Petty and vindictive..?

As President of the Scottish Association of Meat Wholesalers I was keenly interested to read your leading article "Meat Hygiene Reform May Be Compromised" in the July 24 edition of the Meat Trades Journal.

SAMW's case against the proposed increase in meat hygiene charges was well documented in the press in recent months. We fought long and hard to get our arguments across and ultimately ministers took their decision not to increase charges this year. That should have been the end of the matter and enabled both FSA and the industry to move on.

I was astonished, therefore, when I watched the proceedings of the FSA board meeting held on 14 July. In informing the board of the outcome of the consultation, Tim Smith appeared to issue a threat that the meat industry would pay for this in other ways. The income foregone from the proposed increase would leave a hole in FSA's budget and Mr Smith commented that "those who saw the 4% rise as a simple win or lose decision need to think carefully about the consequences. There will have to be consequences for the Agency's work". He then went on to say "lack of extra revenue would affect the FSA's ability to pursue meat hygiene control reform in the EU." I found this very strange because during the consultation Mr Smith described the proposed 4% extra being requested from the meat industry as small and affordable.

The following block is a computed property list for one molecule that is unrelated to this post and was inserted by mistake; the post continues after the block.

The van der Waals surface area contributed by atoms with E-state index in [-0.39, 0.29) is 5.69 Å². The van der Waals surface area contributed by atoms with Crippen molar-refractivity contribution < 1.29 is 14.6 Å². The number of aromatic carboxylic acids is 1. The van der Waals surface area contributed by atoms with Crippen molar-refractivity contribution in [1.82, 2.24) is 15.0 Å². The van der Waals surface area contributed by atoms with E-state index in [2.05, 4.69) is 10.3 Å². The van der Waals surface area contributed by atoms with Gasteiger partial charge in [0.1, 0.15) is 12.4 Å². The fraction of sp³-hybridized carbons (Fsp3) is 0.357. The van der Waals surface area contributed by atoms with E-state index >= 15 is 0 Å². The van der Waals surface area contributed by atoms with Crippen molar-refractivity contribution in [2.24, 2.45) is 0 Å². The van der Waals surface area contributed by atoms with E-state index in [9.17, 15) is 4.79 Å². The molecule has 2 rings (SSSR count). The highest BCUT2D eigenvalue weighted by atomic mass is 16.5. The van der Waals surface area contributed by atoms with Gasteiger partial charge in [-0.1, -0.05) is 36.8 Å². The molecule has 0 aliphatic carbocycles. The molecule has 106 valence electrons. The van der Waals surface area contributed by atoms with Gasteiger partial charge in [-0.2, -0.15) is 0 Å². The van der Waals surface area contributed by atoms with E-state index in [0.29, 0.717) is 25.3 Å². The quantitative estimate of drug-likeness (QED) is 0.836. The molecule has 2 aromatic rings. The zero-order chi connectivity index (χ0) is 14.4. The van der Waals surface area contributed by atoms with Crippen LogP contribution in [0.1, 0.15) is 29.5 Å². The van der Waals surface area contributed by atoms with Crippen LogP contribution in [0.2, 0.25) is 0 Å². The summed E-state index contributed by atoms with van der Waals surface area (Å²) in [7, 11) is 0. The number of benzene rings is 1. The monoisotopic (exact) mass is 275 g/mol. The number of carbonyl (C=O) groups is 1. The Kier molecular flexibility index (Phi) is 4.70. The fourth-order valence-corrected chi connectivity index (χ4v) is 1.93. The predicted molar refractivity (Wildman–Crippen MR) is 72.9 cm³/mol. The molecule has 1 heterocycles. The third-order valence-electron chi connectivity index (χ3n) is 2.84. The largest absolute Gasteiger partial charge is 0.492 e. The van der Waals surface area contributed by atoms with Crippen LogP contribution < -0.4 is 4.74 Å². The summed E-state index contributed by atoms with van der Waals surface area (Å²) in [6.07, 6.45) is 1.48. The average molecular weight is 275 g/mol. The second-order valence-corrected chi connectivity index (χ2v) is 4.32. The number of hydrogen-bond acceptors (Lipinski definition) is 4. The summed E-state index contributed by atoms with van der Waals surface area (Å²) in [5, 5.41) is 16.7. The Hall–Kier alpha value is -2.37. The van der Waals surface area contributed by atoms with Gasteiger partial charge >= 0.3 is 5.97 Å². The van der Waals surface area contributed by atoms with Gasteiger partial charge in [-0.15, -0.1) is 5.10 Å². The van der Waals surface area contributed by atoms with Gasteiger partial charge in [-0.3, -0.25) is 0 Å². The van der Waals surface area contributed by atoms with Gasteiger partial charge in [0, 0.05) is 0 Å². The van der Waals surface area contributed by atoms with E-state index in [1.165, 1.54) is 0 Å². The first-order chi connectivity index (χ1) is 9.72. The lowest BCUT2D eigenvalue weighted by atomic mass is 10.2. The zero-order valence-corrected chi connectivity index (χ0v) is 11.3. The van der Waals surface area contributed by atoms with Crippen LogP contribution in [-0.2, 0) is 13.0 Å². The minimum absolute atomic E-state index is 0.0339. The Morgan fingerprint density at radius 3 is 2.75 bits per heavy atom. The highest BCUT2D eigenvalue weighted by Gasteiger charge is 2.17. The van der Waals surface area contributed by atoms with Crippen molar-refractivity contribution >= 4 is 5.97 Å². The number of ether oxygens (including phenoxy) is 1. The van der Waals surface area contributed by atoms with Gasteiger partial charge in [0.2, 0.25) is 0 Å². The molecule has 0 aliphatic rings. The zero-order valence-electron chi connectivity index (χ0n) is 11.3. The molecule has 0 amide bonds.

One of the big failures of the FSA and the Department of Health has been the complacency shown recently in removing outdated and unnecessary official controls. To their credit FSA has accepted that reform is overdue and agreed to put in place arrangements and the resources to enable a more proactive approach to be taken. Reform of these costly controls is well documented as a high industry priority and any attempt to put this on the back burner because of defeat on the charging issue would be deplorable and widely regarded as petty and vindictive. Furthermore, it would be a self-inflicted wound by the FSA because while reform will reduce costs for meat plants, it will also result in cost savings for the FSA.

I trust that when Mr Smith reflects on his ill-considered remarks at the FSA board he will see the sense of this and act in an appropriate manner.

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